Arkady Volozh, co-founder of Russian tech giant Yandex, spoke out last week against “Russia’s barbaric invasion of Ukraine.” His statement came after 18 months of silence during the war, surprising Yandex, where Volozh is the de jure boss as part of a collective management group. Volozh is only the second major Russian businessman to speak publicly against the war. However, experts are sure that his business has little realistic influence in this situation.
Volozh issued his statement on Aug. 10. “Russia’s invasion of Ukraine is barbaric, and I am categorically against it. I am horrified about the fate of the people in Ukraine — many of them my personal friends and relatives — whose houses are being bombed every day. Although I moved to Israel in 2014, I have to take my share of responsibility for the country’s actions,” he wrote.
Volozh is only the second significant Russian businessman to condemn the war openly and unambiguously. The first was Oleg Tinkov, a banker and U.K. resident, who angrily spoke out against the war back in the spring of 2022 and subsequently, he claims, was forced to sell his bank at a huge discount to Kremlin loyalist Vladimir Potanin. Last summer, Tinkov said that he expected similar statements from two other businessmen — Volozh, and the founder of the Magnit supermarket chain Sergei Galitsky.
The Yandex founder is one of a small group of Russian businessmen who have been expected to take an anti-war position since the invasion in Feb. 2022. Partly because his opinion was obvious, and because Volozh is a rare example of a Russian billionaire who made his money without state help.
The immediate spark for Volozh’s statement was the scandal that blew up when journalists found a statement on his personal website where he describes himself as “an Israeli businessman born in Kazakhstan” and barely mentioned Russia. Two sources told The Bell that Volozh took the criticism hard. But they do not believe that his comments were an impulsive reaction: “In the past year there were dozens of times when Arkady wanted to speak out, but each time there was something that could be harmed by [his statement],” one of them explained to The Bell.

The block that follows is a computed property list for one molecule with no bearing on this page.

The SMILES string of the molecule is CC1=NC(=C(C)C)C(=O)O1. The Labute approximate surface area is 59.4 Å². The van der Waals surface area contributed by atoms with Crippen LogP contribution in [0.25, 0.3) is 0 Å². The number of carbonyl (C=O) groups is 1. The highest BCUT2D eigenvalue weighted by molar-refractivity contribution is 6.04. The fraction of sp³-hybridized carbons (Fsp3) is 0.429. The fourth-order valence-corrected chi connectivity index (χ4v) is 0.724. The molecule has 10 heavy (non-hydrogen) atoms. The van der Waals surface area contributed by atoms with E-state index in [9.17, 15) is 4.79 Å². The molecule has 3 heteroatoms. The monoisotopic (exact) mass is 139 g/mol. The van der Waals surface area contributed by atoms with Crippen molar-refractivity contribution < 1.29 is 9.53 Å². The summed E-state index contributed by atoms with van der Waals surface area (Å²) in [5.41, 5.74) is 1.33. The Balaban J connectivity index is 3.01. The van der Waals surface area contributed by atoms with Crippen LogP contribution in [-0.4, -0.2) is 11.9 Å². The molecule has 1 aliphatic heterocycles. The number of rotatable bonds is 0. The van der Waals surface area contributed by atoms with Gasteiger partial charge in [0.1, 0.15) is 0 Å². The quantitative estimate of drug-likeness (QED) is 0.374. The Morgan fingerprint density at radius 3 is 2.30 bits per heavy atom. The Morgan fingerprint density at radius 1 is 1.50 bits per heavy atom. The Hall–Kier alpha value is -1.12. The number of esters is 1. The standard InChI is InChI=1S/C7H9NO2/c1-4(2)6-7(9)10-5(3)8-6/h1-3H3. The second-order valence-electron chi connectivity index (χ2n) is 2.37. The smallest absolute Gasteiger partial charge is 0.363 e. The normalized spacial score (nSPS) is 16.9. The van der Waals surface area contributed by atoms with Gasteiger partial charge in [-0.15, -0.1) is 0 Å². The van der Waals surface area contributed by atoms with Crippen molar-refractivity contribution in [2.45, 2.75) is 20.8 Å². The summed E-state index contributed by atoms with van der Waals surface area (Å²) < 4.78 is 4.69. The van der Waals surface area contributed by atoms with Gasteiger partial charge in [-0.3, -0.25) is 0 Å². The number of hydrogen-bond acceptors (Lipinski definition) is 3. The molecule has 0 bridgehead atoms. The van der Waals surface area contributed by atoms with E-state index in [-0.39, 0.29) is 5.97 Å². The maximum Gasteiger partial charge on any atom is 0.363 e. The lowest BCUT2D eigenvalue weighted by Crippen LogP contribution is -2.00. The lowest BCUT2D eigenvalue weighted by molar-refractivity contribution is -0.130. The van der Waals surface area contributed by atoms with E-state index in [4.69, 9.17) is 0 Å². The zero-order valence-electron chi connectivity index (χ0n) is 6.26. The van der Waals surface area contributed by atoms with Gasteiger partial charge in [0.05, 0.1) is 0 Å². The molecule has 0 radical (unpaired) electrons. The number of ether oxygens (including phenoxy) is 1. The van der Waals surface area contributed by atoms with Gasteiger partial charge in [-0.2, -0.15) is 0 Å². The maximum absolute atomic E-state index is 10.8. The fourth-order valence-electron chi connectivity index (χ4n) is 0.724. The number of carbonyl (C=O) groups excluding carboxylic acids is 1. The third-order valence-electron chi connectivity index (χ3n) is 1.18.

Volozh also has practical reasons for speaking against the war. Since 2022, he has been on the EU sanctions list. The businessman has also spent more than a year trying to broker a deal that would let him give up his controlling stake in the Russian part of Yandex, freeing him to develop a separate international business. That deal appears to be on the brink of collapse, and its final failure could be another reason for Volozh’s statement.
This does not mean that a deal over Yandex is dead in the water, nor that Volozh’s shares (he holds 45.3% of voting shares via his family trust) are worthless. Two sources familiar with the situation told The Bell that nationalizing Yandex is a big risk. While Volozh would lose his stake, so would several foreign shareholders. One source argued that nationalization could end all of Yandex’s international business. Yandex is very different from Danone: nationalizing factories is one thing, but nationalizing brains is very different.
So far, the Kremlin has not reacted to Volozh’s statement. State media mentionedit, emphasizing that the businessman “is currently supporting Russian engineers who have left the country.”
Could business halt the war?
Economists and analysts questioned by The Bell believe that in today’s Russia, businesses have little influence. “It’s hard to imagine that we’ll see businessmen on the barricades. As a rule, they tread very carefully and avoid any direct confrontation with the authorities,” said political scientist Vladimir Gelman, a professor at Helsinki University.
But there are recent examples of business influencing a political situation. This happened in Tunisia in 2013-15, recalled Andrei Yakovlev, an economist at Harvard University. In that case, the association of entrepreneurs was one of the “quartet of mediators” that managed to halt a political crisis in the country and later received the Nobel Peace Prize.
However, it is difficult to envision a similar outcome in Russia. The only way to change things is via collective action -– and in Russia that is impossible. The Yukos case in the early 2000s was a turning point. Its founder, Mikhail Khodorkovsky was jailed and shares in his company were handed to state-owned Rosneft. At that time, big business still had some negotiating power with the government, but failed to act collectively. Since then, at best, they have been the “junior partner” in the ruling coalition, Yakovlev concluded.
Why the world should care
It took Volozh 533 days from the invasion of Ukraine to issue his condemnation. However, unlike his colleagues on the Forbes Russia List, who either remain silent or utter platitudes about peace and diplomacy, the Yandex founder has spoken directly against the war.